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VIDEO: Full house celebrates 150 years of Angus curling history at Evenie Water bonspiel

A cool century and a half of Angus curling history has been celebrated in a Forfar bonspiel.

With a history running from the waters of a local burn to glory at world championship level, Evenie Water Curling Club has stayed true to its origins since the first stone was thrown in 1872.

And the camaraderie which has kept it thriving over 150 years was in evidence at Forfar Indoor Sports on Saturday.

Club president Alan Arnot welcomed rinks from across the area to the sesquicentennial invitational.

Forfar curling
Teams are piped onto the rink at Forfar Indoor Sports. Pic: Gareth Jennings/DCT Media.

Evenie Water origins

The club was formed in the village of Friockheim, near Arbroath.

It took its name from the burn now more commonly known as the Vinney.

The Royal Caledonian Curling Club admitted Evenie Water at its meeting in the Cafe Royal Hotel, Edinburgh on July 25 1872.

And the club’s first district medal match was against Laurencekirk in February 1873.

It was played at Brechin castle pond.

Evenie Water’s competitive record got off to a winning start with a 34 to 28-shot victory.

Forfar curling
Evenie Water Curling Club patron Evan Bruce-Gardyne delivers the first stone. Pic: Gareth Jennings/DCT Media.

Anniversary book

A 150th anniversary book has been complied by vice-president Sandy Stewart.

It charts the fascinating history from the days of the first matches on frozen ponds at Middleton, close to the Angus village.

Sandy, who has curled since the mid-1980s, said his research revealed many interesting stories and events.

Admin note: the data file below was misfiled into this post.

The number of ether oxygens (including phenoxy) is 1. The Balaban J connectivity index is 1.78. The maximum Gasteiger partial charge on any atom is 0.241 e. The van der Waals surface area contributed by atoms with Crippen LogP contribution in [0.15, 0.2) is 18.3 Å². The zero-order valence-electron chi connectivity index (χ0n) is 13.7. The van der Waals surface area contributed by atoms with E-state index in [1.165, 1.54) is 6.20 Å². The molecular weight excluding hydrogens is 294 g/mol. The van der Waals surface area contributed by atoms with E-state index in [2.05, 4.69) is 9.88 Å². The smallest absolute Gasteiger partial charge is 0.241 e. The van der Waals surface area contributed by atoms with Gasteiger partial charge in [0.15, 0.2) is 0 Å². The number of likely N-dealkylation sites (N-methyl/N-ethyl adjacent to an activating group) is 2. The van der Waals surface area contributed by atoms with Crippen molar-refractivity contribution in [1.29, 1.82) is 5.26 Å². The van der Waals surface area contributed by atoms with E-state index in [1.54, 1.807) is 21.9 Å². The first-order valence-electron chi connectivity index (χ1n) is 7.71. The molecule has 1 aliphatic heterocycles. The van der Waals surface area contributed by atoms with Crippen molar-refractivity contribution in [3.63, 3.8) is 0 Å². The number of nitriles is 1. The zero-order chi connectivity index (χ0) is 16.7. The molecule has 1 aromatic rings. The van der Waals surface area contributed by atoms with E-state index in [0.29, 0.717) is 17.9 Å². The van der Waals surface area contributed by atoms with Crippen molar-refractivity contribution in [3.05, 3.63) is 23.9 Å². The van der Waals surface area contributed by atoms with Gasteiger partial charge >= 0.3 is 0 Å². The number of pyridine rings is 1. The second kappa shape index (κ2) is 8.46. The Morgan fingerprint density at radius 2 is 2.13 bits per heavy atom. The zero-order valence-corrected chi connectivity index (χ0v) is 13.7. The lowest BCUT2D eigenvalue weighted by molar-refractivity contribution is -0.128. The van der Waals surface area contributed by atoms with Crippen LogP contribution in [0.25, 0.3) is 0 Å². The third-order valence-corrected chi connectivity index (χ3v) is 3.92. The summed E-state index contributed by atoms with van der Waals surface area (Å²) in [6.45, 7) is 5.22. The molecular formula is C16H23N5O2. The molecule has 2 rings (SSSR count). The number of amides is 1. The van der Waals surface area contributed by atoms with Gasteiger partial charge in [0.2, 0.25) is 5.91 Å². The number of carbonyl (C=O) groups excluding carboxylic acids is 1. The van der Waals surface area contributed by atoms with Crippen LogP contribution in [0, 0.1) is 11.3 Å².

“A feature which has remained constant throughout the 150 years has been the camaraderie and hospitality,” he said.

Evenie Water Curling Club
Images from the 150th anniversary book. Supplied by Evenie Water Curling Club.

“We have a good core of members and to remain a strong club over 150 years is quite an achievement.

“The first mention of Evenie Water is a report from the Dundee Courier and Argus of January 1871.

“But at the time the people of Friockheim were setting up a curling club, a neighbouring item speaks about the Pussian siege of Paris.

“Food was in such short supply there that folk were killing animals in the zoo for food.”

Six generations of founding family

Well-known local family names run through the club’s history.

And the milestone year has seen Evan Bruce-Gardyne take up the patronship of Evenie Water.

It maintains an unbroken link over six generations to one of the founders, Tom Bruce-Gardyne of Middleton, on whose ponds the first stones were thrown.

Evenie Water can also lay proud claim to having been instrumental in helping take the roarin’ game to Norway.

Forfar curling
Ross Hume delivers a stone. Pic: Gareth Jennings/DCT Media.

A connection between the Carnegie family from Arbroath and Scandinavian friends led to the formation of the Elverhae club near Oslo in 1881.

And in 1935, The Courier’s report of the curlers’ court described Evenie Water as being “a club ahead of its time”.

The reason was the admission of its first lady curler, Mrs D. Douglas Ogilvie.

Club curlers have played at district, national and international level throughout the century and a half.

Forfar curling
Fellow players welcome Evenie Water onto the ice. Pic: Gareth Jennings/DCT Media.

And the competitive highlight in the annals of Evenie Water came in March 2016.

Farmer’s son Angus Dowell was part of Scotland’s World Junior Championship-winning rink in Copenhagen.

The team swept away the opposition to win the Scottish junior title in Aberdeen two months earlier.

While the club has played much of its sport on indoor rinks at Dundee, Letham Grange and Forfar, outdoor bonspiels have been held near Friockheim when conditions have allowed.

Proceeds from the anniversary book will go to Forfar Young Curlers and the Scottish Curling Trust.

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